The publicity campaign was not solely directed at the radical and hip population. The organizers had their sights set on a much wider horizon. They wanted to send a message throughout the world that a new dawn was breaking and the time had come for all good men and women to abandon their exploitative posture toward the earth lest apocalypse spare them the task. Buoyed by their own interpretation of McLuhan, the Oracle group realized that in an age of instant communication any event could acquire worldwide significance with the proper press coverage. “We knew we had the tiger by the tail,” said Allen Cohen. “We knew that anything we did would attract the attention of the mass media.”

The Be-In was staged as much for the press corps and TV cameras as for the hip community. A few days prior to January 14, the organizers held a meeting with reporters. “For ten years,” declared a press release, “a new nation has grown inside the robot flesh of the old. Before your eyes a new free vital soul is reconnecting the living centers of the American Body…. Berkeley political activists and the love generation of the Haight-Ashbury will join together…to powwow, celebrate, and prophesy an epoch of liberation, love, peace, compassion, and unity of mankind….Hang your fear at the door and join the future. If you do not believe, please wipe your eyes and see.”

True to expectations, it was an unforgettable afternoon. Over twenty five thousand men, women, and children assembled around a makeshift stage at the edge of an open meadow. Gary Snyder opened the proceedings by blowing on a white-beaded conch shell. Beside him were other poets from the beatnik era—Michael McClure, Lawrence Ferlinghetti, Lenore Kandel—while a group of Hell’s Angels guarded the PA system. (Many Angels settled in the Haight, where they served as self-appointed protectors of the acid community.) Allen Ginsberg chanted OM and clinked his finger cymbals. Just two month earlier, in a “Public Solitude” address at a church in Boston, Ginsberg had proposed that every American in good health over the age of fourteen “try the chemical LSD at least once.. .that, if necessary, we have a mass emotional nervous breakdown in these States once and for all.” But there was no need to reiterate such remarks on this unseasonably warm winter day in San Francisco. The Be-In was a healing affair, a feast for the senses, with music, poetry, sunshine, bells, robes, talismans, incense, feathers, and flags. The smell of marijuana lingered over the park slope, and acid flowed like lemonade.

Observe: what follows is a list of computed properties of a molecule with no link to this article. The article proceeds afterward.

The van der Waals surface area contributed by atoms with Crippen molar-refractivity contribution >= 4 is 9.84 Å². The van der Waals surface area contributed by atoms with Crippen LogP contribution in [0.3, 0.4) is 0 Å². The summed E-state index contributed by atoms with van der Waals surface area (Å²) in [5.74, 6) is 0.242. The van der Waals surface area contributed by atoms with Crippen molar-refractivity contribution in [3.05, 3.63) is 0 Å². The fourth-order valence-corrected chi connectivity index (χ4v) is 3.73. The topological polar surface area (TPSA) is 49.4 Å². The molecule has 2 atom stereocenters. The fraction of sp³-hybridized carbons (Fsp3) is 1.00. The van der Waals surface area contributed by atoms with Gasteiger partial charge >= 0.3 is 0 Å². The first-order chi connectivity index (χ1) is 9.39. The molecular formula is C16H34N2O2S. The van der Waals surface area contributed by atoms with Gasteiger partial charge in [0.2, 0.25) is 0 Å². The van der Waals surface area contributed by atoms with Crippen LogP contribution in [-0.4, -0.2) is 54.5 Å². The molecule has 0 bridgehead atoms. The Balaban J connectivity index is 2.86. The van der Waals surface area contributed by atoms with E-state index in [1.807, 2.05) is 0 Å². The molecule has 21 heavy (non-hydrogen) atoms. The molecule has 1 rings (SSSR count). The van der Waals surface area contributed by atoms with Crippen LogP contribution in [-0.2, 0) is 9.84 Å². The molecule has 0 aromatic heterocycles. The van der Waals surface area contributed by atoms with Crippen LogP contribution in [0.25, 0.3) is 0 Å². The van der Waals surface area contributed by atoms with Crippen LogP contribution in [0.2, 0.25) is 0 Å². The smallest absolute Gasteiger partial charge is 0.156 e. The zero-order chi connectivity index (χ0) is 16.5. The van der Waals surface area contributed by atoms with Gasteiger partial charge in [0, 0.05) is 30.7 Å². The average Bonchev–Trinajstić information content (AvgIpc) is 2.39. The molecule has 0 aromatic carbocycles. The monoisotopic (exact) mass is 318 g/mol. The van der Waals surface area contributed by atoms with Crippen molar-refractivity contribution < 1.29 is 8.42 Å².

“Welcome,” said a calm, clear voice from the platform. “Welcome to the first manifestation of the Brave New World.” It was a rather ironic way of introducing the hip superstars who were about to address the crowd. Clad like a holy man in white pajamas, Timothy Leary teased the audience with one-liners such as “The only way out is in.” The High Priest of the psychedelic movement spoke of expanded consciousness as the “Fifth Freedom,” urging everyone to start their own religion—which was exactly what he and his Millbrook friends had done. Leary’s Be-In appearance was part of a barnstorming tour to promote his new group, the League for Spiritual Discovery. The League had only two commandments—“Thou shalt not alter the consciousness of thy fellow man” and “Thou shalt not prevent thy fellow man from altering his own consciousness.” A tireless proselytizer, Leary had presided over a series of “psychedelic religious celebrations” featuring dramatic re-enactments of the lives of the Buddha, Christ, Mohammed, etc. The purpose of these well-advertised, well-financed productions (one promoter called them the “best thing since vaudeville”) was to reproduce the effects of an acid trip without drugs. But Leary’s traveling light show was antique by Bay Area standards.

For some people Leary’s brief sermon at the Be-In marked the highlight of the afternoon. It didn’t matter that they had heard it all before; they accepted as gospel every word he’d uttered since he came out of the academic closet and turned into the Pied Piper of the acid generation. But others were not particularly impressed by Tim’s laconic manifesto. (“We could even tolerate him!” commented one Haight Ashbury resident in describing the community’s live-and-let-live attitude.) The Pope of Dope was trying to symbolize in rather outmoded ways a religious revival that defied traditional categories. After all, why invoke catechisms and commandments when the sheer fact of being alive in that corner of time and space was sufficiently intoxicating?